Setting up for success

College counselor, alumnae advise on how to maximize a college freshman’s first 100 days in a new environment.

Setting up for success

Neely Metz, Features Editor

As President Trump wrapped up his highly anticipated first 100 days last month, seniors made their final deposits at their respective colleges, and began planning their academic future.

While the Senior Class won’t be dismantling America’s health care system, implementing new policies or threatening war with North Korea in their own first 100 days, the first months of freshman year can be vital in setting up for success for the rest of college.

“For the orientation at LMU, we were separated into groups based on our majors because they really wanted us to get to know people who we would be having classes with so we could see a familiar face,” Lily Ross ’16, who attends Loyola Marymount University, said. “Most of the things were just logistics, like getting your classes, figuring out the dorm you’re going to be in, kind of showing you around the school, and then a whole other part of it was questions about the social aspect of college.”

Even before classes begin, most colleges offer orientation programs – and even pre-orientation options – to help incoming freshmen better adjust to college life, according to College Counseling Director Rebecca Munda.

With some colleges offering organized trips or service events, introductions to academic and campus life and activities to introduce freshmen to the student body, opportunities to get involved aren’t limited to when classes begin.

“The first three months of Freshman Year is a hub of activity, especially the first few weeks,” Munda said. “There are a lot of structured events in those first few days before classes actually begin. You typically find in the first few weeks, there’s going to be more energy than usual because they are doing their best to help freshmen feel welcome in their new home.”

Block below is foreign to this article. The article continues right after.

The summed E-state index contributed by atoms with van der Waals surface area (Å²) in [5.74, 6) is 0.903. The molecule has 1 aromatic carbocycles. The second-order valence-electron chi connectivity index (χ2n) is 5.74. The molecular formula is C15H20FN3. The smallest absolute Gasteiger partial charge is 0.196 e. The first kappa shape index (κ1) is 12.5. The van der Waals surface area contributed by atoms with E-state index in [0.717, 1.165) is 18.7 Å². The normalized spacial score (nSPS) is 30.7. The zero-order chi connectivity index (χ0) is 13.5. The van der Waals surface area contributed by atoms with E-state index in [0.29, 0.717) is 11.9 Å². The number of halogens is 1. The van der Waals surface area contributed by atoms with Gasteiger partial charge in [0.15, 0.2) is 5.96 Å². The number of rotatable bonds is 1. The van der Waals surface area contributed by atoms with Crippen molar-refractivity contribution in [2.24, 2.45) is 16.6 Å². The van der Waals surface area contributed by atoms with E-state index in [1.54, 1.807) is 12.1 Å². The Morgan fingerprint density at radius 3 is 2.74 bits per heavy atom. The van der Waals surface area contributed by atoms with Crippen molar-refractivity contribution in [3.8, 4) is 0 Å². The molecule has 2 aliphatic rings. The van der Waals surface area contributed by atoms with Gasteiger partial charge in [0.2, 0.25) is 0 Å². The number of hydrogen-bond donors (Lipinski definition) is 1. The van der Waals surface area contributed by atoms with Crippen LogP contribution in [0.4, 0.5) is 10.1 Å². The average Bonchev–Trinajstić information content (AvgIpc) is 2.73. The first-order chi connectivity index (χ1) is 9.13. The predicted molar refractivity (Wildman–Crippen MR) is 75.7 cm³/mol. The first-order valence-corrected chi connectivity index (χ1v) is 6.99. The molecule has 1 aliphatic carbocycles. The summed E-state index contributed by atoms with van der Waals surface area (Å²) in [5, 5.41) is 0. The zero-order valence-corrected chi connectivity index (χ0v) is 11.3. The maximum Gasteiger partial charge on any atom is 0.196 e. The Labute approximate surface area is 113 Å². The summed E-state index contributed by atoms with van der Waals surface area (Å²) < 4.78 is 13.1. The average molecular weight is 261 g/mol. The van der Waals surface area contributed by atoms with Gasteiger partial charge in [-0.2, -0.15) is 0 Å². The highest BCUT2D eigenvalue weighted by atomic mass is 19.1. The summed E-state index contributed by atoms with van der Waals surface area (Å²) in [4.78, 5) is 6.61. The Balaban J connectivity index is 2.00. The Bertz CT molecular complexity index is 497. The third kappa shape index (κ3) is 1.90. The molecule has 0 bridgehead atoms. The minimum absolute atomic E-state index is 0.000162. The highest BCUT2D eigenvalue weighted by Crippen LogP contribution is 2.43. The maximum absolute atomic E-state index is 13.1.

While the transition from high school to a college environment can be difficult for many students, orientation activities like ice breakers, campus tours and interactions with older students can help freshmen make relationships with fellow classmates as well as become familiar with various programs and administrators on campus.

“Orientation really helps students figure out their new environment, it lets them know what their resources are and where they can access different services,” Munda said.

But while high school orientations are often a required part of the curriculum, many college freshmen must willingly participate in orientation opportunities themselves.

“In college it’s not necessarily going to be required, so students have to opt into those programs,” Munda said. “I would recommend them because it’s going to help with that transition, and no matter how excited or prepared you are to go to college it’s still a transition.”

Once the excitement of orientation fades away, adjusting to a drastically different schedule, new independence and being away from home can be overwhelming for many students, but getting involved in programs, activities and organizations offered on campus can help freshmen adjust to daily life.

“It was hard to adjust to such a different schedule – like some days you might have no class, some days you may only have one class – so you really have to learn how to manage your time,” Ross said. “With high school it’s pretty set up for you, but in college you have to determine when you’re going to get groceries or when you’re going to have a social life. You need to figure that stuff out by yourself, and that was definitely the biggest thing to adjust to.”

Ross said she regretted not taking advantage of the many social and organizational opportunities on campus after orientation. 

“Other than Greek life, there’s so much more to do,” Ross said. “There are so many clubs and so many community service opportunities that aren’t that big of a commitment. That’s a really great way to meet people, but I didn’t do that. So I would just get involved in more things.”

Participating in Greek organizations, campus sports teams or other academic programs and clubs can be a good way for students to transition into life on campus and feel more at home in the new environment, according to Munda.

If a student continues to have trouble adjusting to college life, Munda recommends reaching out to a resident adviser or counseling office for assistance.

“You have to let people know if you are having a hard time,” Munda said. “You can’t assume people will know. So if you are having challenges, reach out to someone because it’s something they’re used to and something they see every year, you just have to reach out and be proactive.”